Not returning a library book seems like a small matter but many students are finding out that forgetting about a book can result in holds and fines.
“Students cannot register for classes until all fines are paid,” said registrar Andrea Liner.
By not turning in a library book, students will not be able to borrow any aditional materials from the library and a hold is placed on their account, which doesn’t allow the student to access any transcripts they may need until the fine is paid.
According to Marian Jackson, director of the Tyler Junior College library, the 2009 fall semester resulted in 272 receipts that led to students paying $1,358 for lost and overdue library books. The fines at the TJC library are 25 cents per day per item. However, there is a maximum limit of $10 per item. This system has been in place since 1992 when Jackson came to work at the library.
Many colleges have these types of library fines and some of them are more expensive than the rate at TJC. According to the library Web sites for each of these colleges, the University of North Texas charges 35 cents per day per item and the University of Texas at Austin charges a dollar per day per item. However, some of the maximum charges are extremely high compared to TJC. If a student forgets about a book at Texas A&M-College Station, they can earn up to a $50 maximum per item.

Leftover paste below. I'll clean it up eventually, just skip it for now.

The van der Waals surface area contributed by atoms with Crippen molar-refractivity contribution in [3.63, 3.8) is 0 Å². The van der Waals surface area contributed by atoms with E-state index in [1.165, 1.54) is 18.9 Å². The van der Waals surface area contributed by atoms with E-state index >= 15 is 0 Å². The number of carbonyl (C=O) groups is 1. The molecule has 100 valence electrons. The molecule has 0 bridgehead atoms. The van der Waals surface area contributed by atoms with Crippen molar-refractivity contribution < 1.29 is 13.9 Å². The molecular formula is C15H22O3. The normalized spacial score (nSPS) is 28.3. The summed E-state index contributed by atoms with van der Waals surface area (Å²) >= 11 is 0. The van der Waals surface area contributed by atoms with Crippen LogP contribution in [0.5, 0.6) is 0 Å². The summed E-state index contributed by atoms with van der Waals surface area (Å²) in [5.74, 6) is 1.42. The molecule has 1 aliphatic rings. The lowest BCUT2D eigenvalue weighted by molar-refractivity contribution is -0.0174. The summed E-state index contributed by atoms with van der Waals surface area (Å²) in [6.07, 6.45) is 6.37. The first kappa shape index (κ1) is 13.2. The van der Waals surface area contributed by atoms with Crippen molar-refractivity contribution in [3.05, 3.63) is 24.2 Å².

The revenue earned from overdue books, lost books and the microfilm copiers go back into the library budget to help purchase new books and replacement books. However, the money from the paper copiers doesn’t go to the library.
Many students have excuses to try to get out of paying the fines and Jackson said she has heard her share of them since she began working at TJC.
“Two years after I came to TJC, I had a student come up to me and say ‘Well, I turned this book in to you three years ago.’ The student went on to describe the exact outfit I wore that day,” Jackson said. “But that was before I ever came to TJC.”
Jackson said the biggest reason for late books is students procrastinating and forgetting they ever checked the books out.
“Students wait until the last minute to do those assignments and rush to finish them before they have to turn the book back in,” she said.
One unexpected result of late library books are broken friendships.
“Students will come in and argue that they never checked that book out. But what can you say other than well you must have let somebody else use your ID card to check it out,” said Jackson. “If you’re not going to let a friend use your credit card, don’t let them use your ID card.”
Some books never make it back to the library. If the book has still not been turned in after two years, it is considered missing and the library no longer tracks it. As of now the oldest overdue book is World War Z: An Oral History of the Zombie War by Max Brooks, which was checked out Sept. 25, 2008.
So the next time one considers checking out a library book, consider the consequences of not turning it in on time.